While addressing media, the Swedish Ambassador to Uganda H.E Urban Anderson mentioned that the support provided will definitely boost maternal and newborn health in the districts where the interventions will be implemented. “The Swedish Government is optimistic that the additional funds will further the work in the health sector in Uganda, specifically in the Karamoja region, saving many mothers and babies,” he added.

Mrs. Girma, applauded the Government of Sweden for the timely support, stressing that the new funds will build on the achievements registered from the previous support, as well as consolidate results aimed at accelerating maternal and newborn health. “This will greatly contribute to reducing maternal mortality in the seven districts of Karamoja,” she noted.

She further added that the funds come at a time when the Government and partners are implementing the new Sharpened Reproductive Maternal, Newborn and Child Health (RMNCH) Plan, which calls for high impact interventions that will significantly reduce maternal and child mortality. She called for integrated, coordinated and collaborative implementation across all sectors if sustainable results are to be registered. “You cannot address maternal health without including newborn health. The two go hand in hand,” Girma stressed.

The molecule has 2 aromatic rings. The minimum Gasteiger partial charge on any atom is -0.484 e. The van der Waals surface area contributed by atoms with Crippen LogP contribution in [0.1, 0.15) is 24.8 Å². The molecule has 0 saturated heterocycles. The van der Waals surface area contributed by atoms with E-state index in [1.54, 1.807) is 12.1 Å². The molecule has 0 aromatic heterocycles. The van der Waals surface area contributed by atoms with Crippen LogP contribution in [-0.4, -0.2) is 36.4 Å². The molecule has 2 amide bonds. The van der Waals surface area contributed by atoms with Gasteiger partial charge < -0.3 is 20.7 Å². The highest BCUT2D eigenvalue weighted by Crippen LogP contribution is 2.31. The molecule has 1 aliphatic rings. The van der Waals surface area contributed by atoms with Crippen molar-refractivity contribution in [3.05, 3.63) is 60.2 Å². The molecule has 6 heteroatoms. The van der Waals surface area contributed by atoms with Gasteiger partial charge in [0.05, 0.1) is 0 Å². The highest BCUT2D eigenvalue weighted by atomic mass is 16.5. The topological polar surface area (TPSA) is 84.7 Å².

A number of achievements were registered from the previous Swedish support. Important to mention is that there was a significant increase of deliveries in health facilities as a result of a mix of strategies that included the introduction of new innovations such as the birth cushion, solar suitcase and the transport voucher. In 2014 alone, deliveries increased from 21 per cent to 31 per cent; solar suitcases contributed 49 per cent of deliveries while birth cushions 25 per cent in health facilities of intervention.